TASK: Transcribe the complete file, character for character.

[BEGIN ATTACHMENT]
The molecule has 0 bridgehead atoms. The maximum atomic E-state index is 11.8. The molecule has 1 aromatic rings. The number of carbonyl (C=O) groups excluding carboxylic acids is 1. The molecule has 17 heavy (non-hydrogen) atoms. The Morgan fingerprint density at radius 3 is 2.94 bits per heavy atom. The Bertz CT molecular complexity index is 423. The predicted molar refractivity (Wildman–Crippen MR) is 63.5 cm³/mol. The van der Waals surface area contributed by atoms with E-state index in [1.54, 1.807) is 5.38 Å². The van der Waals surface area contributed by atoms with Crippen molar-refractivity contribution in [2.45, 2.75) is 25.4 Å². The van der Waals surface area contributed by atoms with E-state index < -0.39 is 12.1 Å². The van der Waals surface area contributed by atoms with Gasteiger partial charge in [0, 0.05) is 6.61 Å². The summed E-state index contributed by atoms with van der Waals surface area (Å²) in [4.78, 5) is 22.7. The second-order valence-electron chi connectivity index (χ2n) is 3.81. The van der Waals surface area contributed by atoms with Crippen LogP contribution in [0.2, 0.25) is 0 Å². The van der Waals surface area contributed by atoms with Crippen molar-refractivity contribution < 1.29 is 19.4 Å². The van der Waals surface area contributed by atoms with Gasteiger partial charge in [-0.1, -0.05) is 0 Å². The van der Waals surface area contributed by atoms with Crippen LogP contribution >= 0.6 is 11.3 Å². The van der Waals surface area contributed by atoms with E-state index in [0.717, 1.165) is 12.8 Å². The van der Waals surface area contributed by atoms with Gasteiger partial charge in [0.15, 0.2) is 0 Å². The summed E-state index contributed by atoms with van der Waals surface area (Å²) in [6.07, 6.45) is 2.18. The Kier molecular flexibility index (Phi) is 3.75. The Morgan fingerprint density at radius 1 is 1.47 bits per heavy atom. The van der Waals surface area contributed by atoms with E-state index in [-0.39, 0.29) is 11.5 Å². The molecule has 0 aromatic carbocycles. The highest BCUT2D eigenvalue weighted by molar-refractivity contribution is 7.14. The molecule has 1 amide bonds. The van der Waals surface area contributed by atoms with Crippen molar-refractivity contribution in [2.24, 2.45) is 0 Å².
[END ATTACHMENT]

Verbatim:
The molecule has 0 bridgehead atoms. The maximum atomic E-state index is 11.8. The molecule has 1 aromatic rings. The number of carbonyl (C=O) groups excluding carboxylic acids is 1. The molecule has 17 heavy (non-hydrogen) atoms. The Morgan fingerprint density at radius 3 is 2.94 bits per heavy atom. The Bertz CT molecular complexity index is 423. The predicted molar refractivity (Wildman–Crippen MR) is 63.5 cm³/mol. The van der Waals surface area contributed by atoms with E-state index in [1.54, 1.807) is 5.38 Å². The van der Waals surface area contributed by atoms with Crippen molar-refractivity contribution in [2.45, 2.75) is 25.4 Å². The van der Waals surface area contributed by atoms with E-state index < -0.39 is 12.1 Å². The van der Waals surface area contributed by atoms with Gasteiger partial charge in [0, 0.05) is 6.61 Å². The summed E-state index contributed by atoms with van der Waals surface area (Å²) in [4.78, 5) is 22.7. The second-order valence-electron chi connectivity index (χ2n) is 3.81. The van der Waals surface area contributed by atoms with Crippen LogP contribution in [0.2, 0.25) is 0 Å². The van der Waals surface area contributed by atoms with Crippen molar-refractivity contribution < 1.29 is 19.4 Å². The van der Waals surface area contributed by atoms with Gasteiger partial charge in [-0.1, -0.05) is 0 Å². The van der Waals surface area contributed by atoms with Crippen LogP contribution >= 0.6 is 11.3 Å². The van der Waals surface area contributed by atoms with E-state index in [0.717, 1.165) is 12.8 Å². The van der Waals surface area contributed by atoms with Gasteiger partial charge in [0.15, 0.2) is 0 Å². The summed E-state index contributed by atoms with van der Waals surface area (Å²) in [6.07, 6.45) is 2.18. The Kier molecular flexibility index (Phi) is 3.75. The Morgan fingerprint density at radius 1 is 1.47 bits per heavy atom. The van der Waals surface area contributed by atoms with E-state index in [-0.39, 0.29) is 11.5 Å². The molecule has 0 aromatic carbocycles. The highest BCUT2D eigenvalue weighted by molar-refractivity contribution is 7.14. The molecule has 1 amide bonds. The van der Waals surface area contributed by atoms with Crippen molar-refractivity contribution in [2.24, 2.45) is 0 Å².